An ex-British governor of Hong Kong, Chris Patten, has condemned the Chinese government for trying to restrict the freedoms of Hong Kong and Taiwan. Chinese President Xi Jinping had recently indicated that he would use military force to take control of Taiwan if necessary.
Last British governor of Hong Kong supports democracy
“There isn’t in human history an example of a democracy agreeing to become part of a tyranny without being obliged to do it… It’s extraordinary that it has taken an autocratic Chinese government in Beijing to produce an independence movement in Hong Kong. With the colonial oppressors, there was no independence movement,” Chris Patten said in a statement (The National).
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He blamed the Chinese regime for not honoring the “one country, two systems” agreement in Hong Kong because of which, the place has gone from being “one of the freest cities in Asia” to one where basic human rights of the citizens are crushed.
In April last year, Hong Kong authorities arrested 11 pro-democracy activists on charges of “obstructing police” and “unlawful assembly.” They were protesting against China forcing Hong Kong courts to disqualify two independence-leaning legislators. A few months later in August, a court sentenced three pro-democracy student leaders to up to eight months in jail. Beijing’s treatment of Hong Kong has been criticized by several human rights organizations.
“The Chinese government has kept chipping away at Hong Kong’s freedoms and has stepped up these efforts in recent years… From publicly intimidating an academic for his peaceful speech to barring pro-democracy figures from public office, what emerges is a chilling offensive against basic rights in Hong Kong,” Sophie Richardson, China director of the Human Rights Watch, said in a statement to Radio Free Asia (RFA).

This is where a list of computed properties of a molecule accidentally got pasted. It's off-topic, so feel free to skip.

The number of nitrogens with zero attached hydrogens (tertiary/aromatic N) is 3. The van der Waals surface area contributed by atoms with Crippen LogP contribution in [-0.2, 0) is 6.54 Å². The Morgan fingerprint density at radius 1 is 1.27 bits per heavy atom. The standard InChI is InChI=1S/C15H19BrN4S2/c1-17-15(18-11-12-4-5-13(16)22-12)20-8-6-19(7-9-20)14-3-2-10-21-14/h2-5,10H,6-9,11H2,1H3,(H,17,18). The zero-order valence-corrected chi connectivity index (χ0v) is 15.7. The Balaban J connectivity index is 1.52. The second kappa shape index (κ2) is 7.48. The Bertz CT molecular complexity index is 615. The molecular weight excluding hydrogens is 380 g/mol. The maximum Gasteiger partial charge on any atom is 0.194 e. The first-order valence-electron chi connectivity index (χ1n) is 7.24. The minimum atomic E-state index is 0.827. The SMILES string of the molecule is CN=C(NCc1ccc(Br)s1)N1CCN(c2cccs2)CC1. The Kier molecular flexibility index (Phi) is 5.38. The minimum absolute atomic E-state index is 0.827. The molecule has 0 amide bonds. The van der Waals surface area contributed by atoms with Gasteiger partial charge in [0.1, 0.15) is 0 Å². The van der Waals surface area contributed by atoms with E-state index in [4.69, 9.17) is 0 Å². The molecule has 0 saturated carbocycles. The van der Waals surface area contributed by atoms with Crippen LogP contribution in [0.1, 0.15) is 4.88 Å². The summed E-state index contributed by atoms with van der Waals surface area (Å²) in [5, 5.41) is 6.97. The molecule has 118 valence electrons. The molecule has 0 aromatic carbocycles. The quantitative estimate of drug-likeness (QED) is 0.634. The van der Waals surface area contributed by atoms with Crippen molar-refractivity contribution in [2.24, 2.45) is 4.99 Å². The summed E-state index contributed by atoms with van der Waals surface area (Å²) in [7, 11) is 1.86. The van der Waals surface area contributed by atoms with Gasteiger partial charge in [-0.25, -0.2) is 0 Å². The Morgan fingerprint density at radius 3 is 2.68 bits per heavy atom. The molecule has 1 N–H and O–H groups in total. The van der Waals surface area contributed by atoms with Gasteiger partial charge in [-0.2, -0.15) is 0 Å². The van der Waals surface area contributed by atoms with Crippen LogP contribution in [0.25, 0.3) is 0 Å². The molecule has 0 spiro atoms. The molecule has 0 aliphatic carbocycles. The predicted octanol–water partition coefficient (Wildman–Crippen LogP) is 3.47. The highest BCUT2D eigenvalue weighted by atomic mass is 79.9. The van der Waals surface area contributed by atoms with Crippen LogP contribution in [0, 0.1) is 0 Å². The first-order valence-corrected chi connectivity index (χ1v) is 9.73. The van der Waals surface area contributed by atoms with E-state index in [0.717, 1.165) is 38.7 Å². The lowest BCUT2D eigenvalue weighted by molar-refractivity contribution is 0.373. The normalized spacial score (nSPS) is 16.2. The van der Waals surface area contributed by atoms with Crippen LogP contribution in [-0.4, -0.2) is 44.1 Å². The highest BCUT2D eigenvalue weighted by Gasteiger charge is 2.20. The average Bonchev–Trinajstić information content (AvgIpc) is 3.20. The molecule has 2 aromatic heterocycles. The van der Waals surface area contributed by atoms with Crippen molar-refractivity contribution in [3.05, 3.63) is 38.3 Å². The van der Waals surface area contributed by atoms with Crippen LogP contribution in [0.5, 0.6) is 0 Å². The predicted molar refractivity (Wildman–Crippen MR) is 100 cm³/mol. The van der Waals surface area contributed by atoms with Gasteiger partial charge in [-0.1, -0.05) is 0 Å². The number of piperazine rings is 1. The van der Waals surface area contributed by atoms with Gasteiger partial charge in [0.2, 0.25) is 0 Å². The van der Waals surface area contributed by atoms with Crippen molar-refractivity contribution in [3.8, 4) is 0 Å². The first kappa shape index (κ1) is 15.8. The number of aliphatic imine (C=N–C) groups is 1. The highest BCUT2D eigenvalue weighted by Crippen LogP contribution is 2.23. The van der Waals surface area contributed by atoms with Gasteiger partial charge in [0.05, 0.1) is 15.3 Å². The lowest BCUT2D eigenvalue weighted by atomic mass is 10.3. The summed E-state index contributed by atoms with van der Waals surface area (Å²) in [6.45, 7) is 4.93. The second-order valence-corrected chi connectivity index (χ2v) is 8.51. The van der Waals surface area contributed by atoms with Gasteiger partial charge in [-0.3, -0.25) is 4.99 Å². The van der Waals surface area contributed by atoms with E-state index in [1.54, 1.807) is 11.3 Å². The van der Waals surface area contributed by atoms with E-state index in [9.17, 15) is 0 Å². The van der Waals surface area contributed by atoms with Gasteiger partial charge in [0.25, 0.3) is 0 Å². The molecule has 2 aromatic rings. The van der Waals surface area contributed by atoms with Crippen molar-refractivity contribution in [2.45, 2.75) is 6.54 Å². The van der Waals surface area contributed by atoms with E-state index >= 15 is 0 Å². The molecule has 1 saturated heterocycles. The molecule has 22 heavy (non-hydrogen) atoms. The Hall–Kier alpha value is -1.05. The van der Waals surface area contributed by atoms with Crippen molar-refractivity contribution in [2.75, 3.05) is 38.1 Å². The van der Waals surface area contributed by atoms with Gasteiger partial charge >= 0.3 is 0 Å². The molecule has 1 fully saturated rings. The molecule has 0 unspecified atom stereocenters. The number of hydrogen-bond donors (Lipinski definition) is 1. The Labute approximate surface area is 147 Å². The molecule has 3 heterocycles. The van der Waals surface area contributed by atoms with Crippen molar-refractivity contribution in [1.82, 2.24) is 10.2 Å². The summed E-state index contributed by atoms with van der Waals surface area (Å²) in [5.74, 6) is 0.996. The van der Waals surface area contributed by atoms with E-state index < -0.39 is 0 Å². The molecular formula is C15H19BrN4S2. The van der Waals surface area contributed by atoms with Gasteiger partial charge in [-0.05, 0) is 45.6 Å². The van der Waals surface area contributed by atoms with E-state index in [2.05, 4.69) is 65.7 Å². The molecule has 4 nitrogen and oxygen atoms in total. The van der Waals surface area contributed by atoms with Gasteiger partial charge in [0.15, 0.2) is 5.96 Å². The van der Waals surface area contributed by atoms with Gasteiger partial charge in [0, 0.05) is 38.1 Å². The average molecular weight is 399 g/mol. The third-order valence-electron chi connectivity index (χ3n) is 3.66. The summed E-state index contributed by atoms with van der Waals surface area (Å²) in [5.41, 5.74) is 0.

Despite the crackdown on democracy activists, the people of Hong Kong have been steadfast in showing their disapproval of the Chinese communist government. This New Year, Hongkongers flocked to the streets for the annual march demanding democratic reforms and ending the political repression from China. As expected, the police came down harshly on the protestors.
“Thousands of people took to the streets, far more than expected. People here say it’s because this year there is a particular urgency to it… People here say that they want to have their voices heard in case there is more suppression of freedom of expression in the coming year,” reporter Divya Gopalan said to Al Jazeera.
Beijing’s growing control over Hong Kong is also making many youngsters consider migrating elsewhere. In a survey conducted by the Chinese University of Hong Kong, it was found that about one-third of the respondents wanted to go and live somewhere else. About 16 percent admitted having started preparations for the same. In the age group of 18-30, almost 51 percent stated that they hoped to leave the city.
“People’s demand for universal suffrage has yet to be realized… We had thought we were going to get a basic system that respected the choice of citizens through free and fair elections… Now, that hope has gradually collapsed… I think that has left a lot of people feeling gloomy and powerless,” Andrew Shum, a member of the Hong Kong NGO Civil Rights Observer, said to Radio Free Asia (RFA).
The top destination for emigration among Hongkongers was Canada at 19 percent, with Australia coming in at a close second place with an 18 percent share. Almost 11 percent of the respondents wanted to migrate to Taiwan.